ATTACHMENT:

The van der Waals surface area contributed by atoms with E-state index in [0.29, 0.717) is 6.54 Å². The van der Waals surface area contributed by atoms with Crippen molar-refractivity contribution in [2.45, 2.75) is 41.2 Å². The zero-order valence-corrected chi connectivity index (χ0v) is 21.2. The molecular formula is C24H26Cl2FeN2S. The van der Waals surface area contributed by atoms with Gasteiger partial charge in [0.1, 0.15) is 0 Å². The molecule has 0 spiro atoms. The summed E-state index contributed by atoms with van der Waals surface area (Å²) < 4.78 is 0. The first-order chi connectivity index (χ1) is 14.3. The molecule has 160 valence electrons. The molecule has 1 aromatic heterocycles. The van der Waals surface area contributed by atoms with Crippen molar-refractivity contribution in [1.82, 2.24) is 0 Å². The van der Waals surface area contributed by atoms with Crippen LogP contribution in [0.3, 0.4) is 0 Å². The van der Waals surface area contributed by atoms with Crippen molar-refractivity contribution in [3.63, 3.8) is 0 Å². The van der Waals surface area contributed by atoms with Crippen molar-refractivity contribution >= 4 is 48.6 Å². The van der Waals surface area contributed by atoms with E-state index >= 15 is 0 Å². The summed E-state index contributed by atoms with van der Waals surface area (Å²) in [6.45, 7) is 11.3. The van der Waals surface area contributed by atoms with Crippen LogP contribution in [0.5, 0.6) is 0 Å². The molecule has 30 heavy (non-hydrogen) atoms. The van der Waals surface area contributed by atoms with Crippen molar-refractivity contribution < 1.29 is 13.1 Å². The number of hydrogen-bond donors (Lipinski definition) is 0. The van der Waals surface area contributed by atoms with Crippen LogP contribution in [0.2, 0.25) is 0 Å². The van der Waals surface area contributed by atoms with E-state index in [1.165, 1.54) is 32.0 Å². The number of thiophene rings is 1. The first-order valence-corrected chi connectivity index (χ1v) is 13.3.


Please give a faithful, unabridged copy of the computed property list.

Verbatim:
The van der Waals surface area contributed by atoms with E-state index in [0.29, 0.717) is 6.54 Å². The van der Waals surface area contributed by atoms with Crippen molar-refractivity contribution in [2.45, 2.75) is 41.2 Å². The zero-order valence-corrected chi connectivity index (χ0v) is 21.2. The molecular formula is C24H26Cl2FeN2S. The van der Waals surface area contributed by atoms with Gasteiger partial charge in [0.1, 0.15) is 0 Å². The molecule has 0 spiro atoms. The summed E-state index contributed by atoms with van der Waals surface area (Å²) < 4.78 is 0. The first-order chi connectivity index (χ1) is 14.3. The molecule has 160 valence electrons. The molecule has 1 aromatic heterocycles. The van der Waals surface area contributed by atoms with Crippen molar-refractivity contribution in [1.82, 2.24) is 0 Å². The van der Waals surface area contributed by atoms with Crippen LogP contribution in [0.3, 0.4) is 0 Å². The van der Waals surface area contributed by atoms with Crippen molar-refractivity contribution in [3.63, 3.8) is 0 Å². The van der Waals surface area contributed by atoms with Crippen molar-refractivity contribution >= 4 is 48.6 Å². The van der Waals surface area contributed by atoms with E-state index >= 15 is 0 Å². The summed E-state index contributed by atoms with van der Waals surface area (Å²) in [6.45, 7) is 11.3. The van der Waals surface area contributed by atoms with Crippen LogP contribution in [0.5, 0.6) is 0 Å². The molecule has 30 heavy (non-hydrogen) atoms. The van der Waals surface area contributed by atoms with Crippen molar-refractivity contribution < 1.29 is 13.1 Å². The number of hydrogen-bond donors (Lipinski definition) is 0. The van der Waals surface area contributed by atoms with Crippen LogP contribution in [0.2, 0.25) is 0 Å². The van der Waals surface area contributed by atoms with E-state index in [1.165, 1.54) is 32.0 Å². The number of thiophene rings is 1. The first-order valence-corrected chi connectivity index (χ1v) is 13.3.